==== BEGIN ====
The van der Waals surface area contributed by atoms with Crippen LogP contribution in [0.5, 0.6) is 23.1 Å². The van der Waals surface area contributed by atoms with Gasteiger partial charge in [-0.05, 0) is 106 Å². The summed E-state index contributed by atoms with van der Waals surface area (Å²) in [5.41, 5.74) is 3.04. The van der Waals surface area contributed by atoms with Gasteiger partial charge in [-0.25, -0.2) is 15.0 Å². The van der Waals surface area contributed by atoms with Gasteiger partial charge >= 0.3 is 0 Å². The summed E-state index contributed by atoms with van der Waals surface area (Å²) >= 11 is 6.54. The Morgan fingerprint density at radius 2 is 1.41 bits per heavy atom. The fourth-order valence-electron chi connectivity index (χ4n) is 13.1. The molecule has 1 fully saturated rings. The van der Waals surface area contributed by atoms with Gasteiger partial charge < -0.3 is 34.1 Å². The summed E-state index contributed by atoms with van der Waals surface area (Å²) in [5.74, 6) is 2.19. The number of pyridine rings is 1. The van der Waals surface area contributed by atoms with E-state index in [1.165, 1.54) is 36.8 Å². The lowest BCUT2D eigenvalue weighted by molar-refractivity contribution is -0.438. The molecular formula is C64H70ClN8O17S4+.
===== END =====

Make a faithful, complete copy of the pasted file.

The van der Waals surface area contributed by atoms with Crippen LogP contribution in [0.5, 0.6) is 23.1 Å². The van der Waals surface area contributed by atoms with Gasteiger partial charge in [-0.05, 0) is 106 Å². The summed E-state index contributed by atoms with van der Waals surface area (Å²) in [5.41, 5.74) is 3.04. The van der Waals surface area contributed by atoms with Gasteiger partial charge in [-0.25, -0.2) is 15.0 Å². The van der Waals surface area contributed by atoms with Gasteiger partial charge >= 0.3 is 0 Å². The summed E-state index contributed by atoms with van der Waals surface area (Å²) >= 11 is 6.54. The Morgan fingerprint density at radius 2 is 1.41 bits per heavy atom. The fourth-order valence-electron chi connectivity index (χ4n) is 13.1. The molecule has 1 fully saturated rings. The van der Waals surface area contributed by atoms with Gasteiger partial charge < -0.3 is 34.1 Å². The summed E-state index contributed by atoms with van der Waals surface area (Å²) in [5.74, 6) is 2.19. The number of pyridine rings is 1. The van der Waals surface area contributed by atoms with E-state index in [1.165, 1.54) is 36.8 Å². The lowest BCUT2D eigenvalue weighted by molar-refractivity contribution is -0.438. The molecular formula is C64H70ClN8O17S4+.